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Fig. Fig. 8: Cross-sectional view of the master cylinder used on 190D and 190E models

  1. To disassemble pull the reservoir out of the top of the cylinder.
  2.  
  3. Remove the screw cap, strainer, and splash shield.
  4.  
  5. Unscrew the cover caps and take out the inserts and O-rings.
  6.  
  7. Push the piston inward slightly and remove the stop screws.
  8.  
  9. Remove the piston stop-ring in the same manner, then pull out the piston and other components.
  10.  
  11. The spring must be unscrewed from the piston.
  12.  
  13. Clean all parts in clean brake fluid.
  14.  
  15. Check the housing bore for score marks and rust. Do not hone the cylinder bore. If slight rust marks do not come out with crocus cloth, replace the housing.
  16.  
  17. Assembly is the reverse of disassembly. Before installing the pistons, coat the sleeves of both pistons with brake fluid.
  18.  

Do not force the pistons into the housings. A special tool is available to install the pistons, but if it is not available, install the pistons very carefully with a slight twisting motion. The special assembly tools can be fabricated in the shop from light metal alloy, according to the dimensions given.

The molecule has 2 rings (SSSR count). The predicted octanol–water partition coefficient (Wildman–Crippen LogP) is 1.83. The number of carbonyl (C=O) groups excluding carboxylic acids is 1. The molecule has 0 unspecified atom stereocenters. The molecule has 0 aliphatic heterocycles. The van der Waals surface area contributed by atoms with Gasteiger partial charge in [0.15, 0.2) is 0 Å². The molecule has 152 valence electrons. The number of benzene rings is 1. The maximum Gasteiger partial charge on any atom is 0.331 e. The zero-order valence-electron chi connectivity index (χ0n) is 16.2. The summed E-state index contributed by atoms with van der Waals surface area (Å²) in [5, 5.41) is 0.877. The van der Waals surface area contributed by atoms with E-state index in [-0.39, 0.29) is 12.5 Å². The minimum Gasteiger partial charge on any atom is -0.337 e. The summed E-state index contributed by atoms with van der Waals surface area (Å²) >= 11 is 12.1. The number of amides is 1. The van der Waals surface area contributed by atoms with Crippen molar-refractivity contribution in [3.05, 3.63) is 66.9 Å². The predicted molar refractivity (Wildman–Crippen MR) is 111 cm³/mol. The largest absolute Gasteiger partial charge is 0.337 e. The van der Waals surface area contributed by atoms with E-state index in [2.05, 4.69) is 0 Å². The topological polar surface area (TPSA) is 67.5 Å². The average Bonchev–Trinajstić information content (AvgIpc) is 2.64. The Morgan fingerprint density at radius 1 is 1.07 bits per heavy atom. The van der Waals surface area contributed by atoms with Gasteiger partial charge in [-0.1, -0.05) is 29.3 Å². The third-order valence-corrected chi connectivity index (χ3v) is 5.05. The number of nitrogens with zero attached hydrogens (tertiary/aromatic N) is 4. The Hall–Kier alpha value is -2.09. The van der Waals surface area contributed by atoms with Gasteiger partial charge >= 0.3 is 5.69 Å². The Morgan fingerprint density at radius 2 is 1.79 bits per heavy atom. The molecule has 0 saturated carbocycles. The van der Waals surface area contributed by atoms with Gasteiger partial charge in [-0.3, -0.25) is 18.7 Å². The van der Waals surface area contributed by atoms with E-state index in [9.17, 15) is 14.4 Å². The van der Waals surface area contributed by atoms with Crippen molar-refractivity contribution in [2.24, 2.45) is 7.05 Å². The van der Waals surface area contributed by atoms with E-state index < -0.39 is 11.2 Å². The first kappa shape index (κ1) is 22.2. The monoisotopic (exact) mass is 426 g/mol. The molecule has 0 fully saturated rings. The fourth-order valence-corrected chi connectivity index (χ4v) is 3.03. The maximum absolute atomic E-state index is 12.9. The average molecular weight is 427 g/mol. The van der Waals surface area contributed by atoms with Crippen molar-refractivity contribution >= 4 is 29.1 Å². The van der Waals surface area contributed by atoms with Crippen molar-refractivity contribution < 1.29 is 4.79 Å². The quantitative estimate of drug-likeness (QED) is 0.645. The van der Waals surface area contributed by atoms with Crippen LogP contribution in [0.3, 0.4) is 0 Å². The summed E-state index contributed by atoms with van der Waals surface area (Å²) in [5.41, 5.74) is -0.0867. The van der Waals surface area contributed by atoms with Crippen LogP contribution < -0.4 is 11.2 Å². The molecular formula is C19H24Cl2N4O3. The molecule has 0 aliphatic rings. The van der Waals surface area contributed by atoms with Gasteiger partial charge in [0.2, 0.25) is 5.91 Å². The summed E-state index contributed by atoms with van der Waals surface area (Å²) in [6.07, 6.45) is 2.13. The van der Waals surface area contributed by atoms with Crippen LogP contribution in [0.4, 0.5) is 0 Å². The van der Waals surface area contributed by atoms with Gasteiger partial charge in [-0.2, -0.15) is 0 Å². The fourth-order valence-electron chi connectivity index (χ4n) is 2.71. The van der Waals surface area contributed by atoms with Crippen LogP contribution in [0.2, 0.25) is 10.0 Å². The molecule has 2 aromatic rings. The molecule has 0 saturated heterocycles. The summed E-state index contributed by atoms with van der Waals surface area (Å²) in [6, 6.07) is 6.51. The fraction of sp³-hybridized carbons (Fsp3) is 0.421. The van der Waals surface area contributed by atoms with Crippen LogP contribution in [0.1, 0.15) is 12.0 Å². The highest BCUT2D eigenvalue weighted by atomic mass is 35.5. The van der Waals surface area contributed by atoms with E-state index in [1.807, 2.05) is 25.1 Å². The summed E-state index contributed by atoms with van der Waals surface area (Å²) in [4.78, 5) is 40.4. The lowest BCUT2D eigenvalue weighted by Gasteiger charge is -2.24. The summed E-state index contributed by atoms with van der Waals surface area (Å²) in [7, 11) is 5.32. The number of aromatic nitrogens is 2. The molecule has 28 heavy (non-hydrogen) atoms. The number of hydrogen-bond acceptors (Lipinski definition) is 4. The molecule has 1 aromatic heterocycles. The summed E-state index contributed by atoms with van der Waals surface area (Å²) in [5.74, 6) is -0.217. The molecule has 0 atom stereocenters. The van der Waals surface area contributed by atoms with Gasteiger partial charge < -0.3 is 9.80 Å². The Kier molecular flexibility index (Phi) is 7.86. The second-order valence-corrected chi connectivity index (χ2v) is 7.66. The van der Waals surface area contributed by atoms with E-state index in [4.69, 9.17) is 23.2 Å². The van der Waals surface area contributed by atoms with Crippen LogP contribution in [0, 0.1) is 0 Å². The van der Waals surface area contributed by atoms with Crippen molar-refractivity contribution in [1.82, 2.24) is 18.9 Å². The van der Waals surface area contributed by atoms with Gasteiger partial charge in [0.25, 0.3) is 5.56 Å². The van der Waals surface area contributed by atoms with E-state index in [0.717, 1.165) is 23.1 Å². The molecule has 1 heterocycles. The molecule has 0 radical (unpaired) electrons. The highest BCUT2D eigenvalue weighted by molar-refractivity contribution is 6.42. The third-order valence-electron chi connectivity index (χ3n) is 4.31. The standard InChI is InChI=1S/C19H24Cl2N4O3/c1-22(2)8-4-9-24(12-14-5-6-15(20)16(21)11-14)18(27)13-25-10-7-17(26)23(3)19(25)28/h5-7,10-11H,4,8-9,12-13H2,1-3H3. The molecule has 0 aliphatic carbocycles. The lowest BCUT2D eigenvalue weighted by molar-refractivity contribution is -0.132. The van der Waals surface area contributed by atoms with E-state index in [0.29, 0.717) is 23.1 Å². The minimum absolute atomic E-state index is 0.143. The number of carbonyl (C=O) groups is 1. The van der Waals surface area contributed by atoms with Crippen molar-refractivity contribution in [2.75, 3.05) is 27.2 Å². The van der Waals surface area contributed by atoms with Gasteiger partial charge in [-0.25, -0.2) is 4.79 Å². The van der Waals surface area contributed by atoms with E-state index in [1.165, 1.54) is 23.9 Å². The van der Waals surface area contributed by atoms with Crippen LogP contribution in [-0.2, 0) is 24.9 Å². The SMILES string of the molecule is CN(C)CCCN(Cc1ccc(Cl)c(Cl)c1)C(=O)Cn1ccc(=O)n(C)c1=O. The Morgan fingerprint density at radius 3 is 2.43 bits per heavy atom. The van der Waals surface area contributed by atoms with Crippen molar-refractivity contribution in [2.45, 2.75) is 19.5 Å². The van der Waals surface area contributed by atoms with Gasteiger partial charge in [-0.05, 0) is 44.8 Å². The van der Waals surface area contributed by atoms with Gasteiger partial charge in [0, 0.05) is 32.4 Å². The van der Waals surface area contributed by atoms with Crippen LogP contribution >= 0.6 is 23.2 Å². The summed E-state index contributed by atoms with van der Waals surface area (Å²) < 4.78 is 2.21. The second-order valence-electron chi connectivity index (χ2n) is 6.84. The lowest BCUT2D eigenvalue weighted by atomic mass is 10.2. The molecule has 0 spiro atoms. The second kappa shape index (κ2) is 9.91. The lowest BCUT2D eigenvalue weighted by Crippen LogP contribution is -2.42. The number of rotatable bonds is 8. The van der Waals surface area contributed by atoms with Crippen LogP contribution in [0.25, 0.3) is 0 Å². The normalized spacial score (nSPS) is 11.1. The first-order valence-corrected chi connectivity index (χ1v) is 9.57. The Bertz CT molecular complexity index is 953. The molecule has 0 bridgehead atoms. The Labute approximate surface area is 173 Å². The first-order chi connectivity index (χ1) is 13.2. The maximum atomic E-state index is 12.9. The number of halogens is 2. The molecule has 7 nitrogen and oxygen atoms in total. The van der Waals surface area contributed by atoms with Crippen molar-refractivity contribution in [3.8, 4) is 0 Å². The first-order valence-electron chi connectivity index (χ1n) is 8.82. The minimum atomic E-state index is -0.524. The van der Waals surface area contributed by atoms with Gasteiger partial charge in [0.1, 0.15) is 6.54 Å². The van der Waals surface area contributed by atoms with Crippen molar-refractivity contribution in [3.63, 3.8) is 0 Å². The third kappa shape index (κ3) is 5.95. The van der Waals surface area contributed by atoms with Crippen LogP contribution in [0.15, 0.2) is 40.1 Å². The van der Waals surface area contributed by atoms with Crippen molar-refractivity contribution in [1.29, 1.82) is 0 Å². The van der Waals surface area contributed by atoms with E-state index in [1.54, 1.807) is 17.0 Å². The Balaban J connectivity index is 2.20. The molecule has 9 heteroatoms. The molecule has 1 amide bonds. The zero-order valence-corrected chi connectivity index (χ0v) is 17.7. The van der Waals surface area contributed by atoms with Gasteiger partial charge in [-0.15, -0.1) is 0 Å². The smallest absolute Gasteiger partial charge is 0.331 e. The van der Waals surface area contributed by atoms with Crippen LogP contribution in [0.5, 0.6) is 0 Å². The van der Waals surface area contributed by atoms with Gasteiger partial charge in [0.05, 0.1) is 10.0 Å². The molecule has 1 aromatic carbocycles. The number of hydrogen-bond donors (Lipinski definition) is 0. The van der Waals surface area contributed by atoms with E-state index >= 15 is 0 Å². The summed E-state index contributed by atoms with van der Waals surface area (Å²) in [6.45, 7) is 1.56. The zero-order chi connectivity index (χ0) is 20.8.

BRAKE BLEEDING



See Figures 9 and 10

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Fig. Fig. 9: 1. Cap 2. Bleeder screw To bleed the brake system, first remove the bleeder screw cap (if equipped)



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Fig. Fig. 10: Open the bleeder screw and bleed the old fluid through a hose into a container partially filled with clean fluid


WARNING
Clean, high quality brake fluid is essential to the safe and proper operation of the brake system. You should always buy the highest quality brake fluid that is available. If the brake fluid becomes contaminated, drain and flush the system, then refill the master cylinder with new fluid. Never reuse any brake fluid. Any brake fluid that is removed from the system should be discarded.

Always bleed the brakes after performing any service, or if the pedal seems spongy (soft). The location of the bleed screws can be seen by consulting the illustrations throughout this section. Prior to bleeding each wheel, connect a hose to the bleed screw and insert the hose into a jar of clean brake fluid.

On dual master cylinders, bleed only the circuit that has been opened. If both circuits have been opened, first bleed the circuit connected to the pushrod bore starting with the wheel farthest from the master cylinder, then bleed the other circuit.

  1. First have an assistant pump the brakes and hold the pedal.
  2.  
  3. Then, starting at the point farthest from the master cylinder, slightly open the bleed screw.
  4.  
  5. When the pedal hits the floor, close the bleed screw before allowing the pedal to return (to prevent air from being sucked into the system).
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  7. Continue this procedure until no more air bubbles exit from the bleed screw hole, then go to the next wheel. Fluid, which has been bled from the system, is filled with microscopic air bubbles after the bleeding process is completed, therefore it should be discarded.
  8.